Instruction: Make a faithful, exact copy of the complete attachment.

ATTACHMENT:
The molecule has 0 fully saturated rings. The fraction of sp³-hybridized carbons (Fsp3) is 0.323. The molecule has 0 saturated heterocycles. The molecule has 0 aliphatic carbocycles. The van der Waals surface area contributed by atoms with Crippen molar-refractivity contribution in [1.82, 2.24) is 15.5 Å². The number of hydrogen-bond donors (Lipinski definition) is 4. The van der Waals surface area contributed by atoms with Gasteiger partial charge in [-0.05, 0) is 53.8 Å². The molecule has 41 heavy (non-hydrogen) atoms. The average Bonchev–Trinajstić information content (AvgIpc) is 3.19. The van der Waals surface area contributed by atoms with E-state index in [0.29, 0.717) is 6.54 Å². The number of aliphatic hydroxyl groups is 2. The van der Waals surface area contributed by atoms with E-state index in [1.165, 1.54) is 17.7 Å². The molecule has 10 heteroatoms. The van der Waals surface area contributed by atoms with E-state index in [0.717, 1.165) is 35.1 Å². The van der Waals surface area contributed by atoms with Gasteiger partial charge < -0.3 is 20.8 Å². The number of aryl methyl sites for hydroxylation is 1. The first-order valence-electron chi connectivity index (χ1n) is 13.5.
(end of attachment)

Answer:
The molecule has 0 fully saturated rings. The fraction of sp³-hybridized carbons (Fsp3) is 0.323. The molecule has 0 saturated heterocycles. The molecule has 0 aliphatic carbocycles. The van der Waals surface area contributed by atoms with Crippen molar-refractivity contribution in [1.82, 2.24) is 15.5 Å². The number of hydrogen-bond donors (Lipinski definition) is 4. The van der Waals surface area contributed by atoms with Gasteiger partial charge in [-0.05, 0) is 53.8 Å². The molecule has 41 heavy (non-hydrogen) atoms. The average Bonchev–Trinajstić information content (AvgIpc) is 3.19. The van der Waals surface area contributed by atoms with E-state index in [0.29, 0.717) is 6.54 Å². The number of aliphatic hydroxyl groups is 2. The van der Waals surface area contributed by atoms with E-state index in [1.165, 1.54) is 17.7 Å². The molecule has 10 heteroatoms. The van der Waals surface area contributed by atoms with E-state index in [0.717, 1.165) is 35.1 Å². The van der Waals surface area contributed by atoms with Gasteiger partial charge < -0.3 is 20.8 Å². The number of aryl methyl sites for hydroxylation is 1. The first-order valence-electron chi connectivity index (χ1n) is 13.5.